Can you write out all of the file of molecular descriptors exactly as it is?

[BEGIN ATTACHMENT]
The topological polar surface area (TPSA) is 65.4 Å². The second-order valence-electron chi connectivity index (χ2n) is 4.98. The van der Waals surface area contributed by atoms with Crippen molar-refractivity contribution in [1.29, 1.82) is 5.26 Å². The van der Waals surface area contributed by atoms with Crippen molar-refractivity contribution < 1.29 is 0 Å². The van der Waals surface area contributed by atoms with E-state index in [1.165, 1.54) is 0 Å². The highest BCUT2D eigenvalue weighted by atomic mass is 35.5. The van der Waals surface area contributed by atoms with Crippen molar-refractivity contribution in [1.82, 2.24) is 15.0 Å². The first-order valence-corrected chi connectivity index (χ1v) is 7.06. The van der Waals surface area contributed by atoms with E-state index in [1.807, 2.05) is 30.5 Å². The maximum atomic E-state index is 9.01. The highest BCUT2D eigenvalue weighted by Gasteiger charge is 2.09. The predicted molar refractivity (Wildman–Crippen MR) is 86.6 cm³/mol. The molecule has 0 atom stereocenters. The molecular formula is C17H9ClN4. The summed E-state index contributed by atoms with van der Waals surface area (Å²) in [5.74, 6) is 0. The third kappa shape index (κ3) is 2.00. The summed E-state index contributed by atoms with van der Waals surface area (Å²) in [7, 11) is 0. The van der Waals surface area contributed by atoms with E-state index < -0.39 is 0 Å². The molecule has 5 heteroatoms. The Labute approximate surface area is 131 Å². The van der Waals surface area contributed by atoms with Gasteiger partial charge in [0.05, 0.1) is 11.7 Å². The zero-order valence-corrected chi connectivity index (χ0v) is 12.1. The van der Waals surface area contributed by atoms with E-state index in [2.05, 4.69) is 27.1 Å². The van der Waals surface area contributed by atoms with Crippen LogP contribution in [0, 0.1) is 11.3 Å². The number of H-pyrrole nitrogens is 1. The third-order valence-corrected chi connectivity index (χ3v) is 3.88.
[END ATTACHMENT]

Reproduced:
The topological polar surface area (TPSA) is 65.4 Å². The second-order valence-electron chi connectivity index (χ2n) is 4.98. The van der Waals surface area contributed by atoms with Crippen molar-refractivity contribution in [1.29, 1.82) is 5.26 Å². The van der Waals surface area contributed by atoms with Crippen molar-refractivity contribution < 1.29 is 0 Å². The van der Waals surface area contributed by atoms with E-state index in [1.165, 1.54) is 0 Å². The highest BCUT2D eigenvalue weighted by atomic mass is 35.5. The van der Waals surface area contributed by atoms with Crippen molar-refractivity contribution in [1.82, 2.24) is 15.0 Å². The first-order valence-corrected chi connectivity index (χ1v) is 7.06. The van der Waals surface area contributed by atoms with E-state index in [1.807, 2.05) is 30.5 Å². The maximum atomic E-state index is 9.01. The highest BCUT2D eigenvalue weighted by Gasteiger charge is 2.09. The predicted molar refractivity (Wildman–Crippen MR) is 86.6 cm³/mol. The molecule has 0 atom stereocenters. The molecular formula is C17H9ClN4. The summed E-state index contributed by atoms with van der Waals surface area (Å²) in [5.74, 6) is 0. The third kappa shape index (κ3) is 2.00. The summed E-state index contributed by atoms with van der Waals surface area (Å²) in [7, 11) is 0. The van der Waals surface area contributed by atoms with E-state index < -0.39 is 0 Å². The molecule has 5 heteroatoms. The Labute approximate surface area is 131 Å². The van der Waals surface area contributed by atoms with Gasteiger partial charge in [0.05, 0.1) is 11.7 Å². The zero-order valence-corrected chi connectivity index (χ0v) is 12.1. The van der Waals surface area contributed by atoms with E-state index in [2.05, 4.69) is 27.1 Å². The van der Waals surface area contributed by atoms with Crippen LogP contribution in [0, 0.1) is 11.3 Å². The number of H-pyrrole nitrogens is 1. The third-order valence-corrected chi connectivity index (χ3v) is 3.88.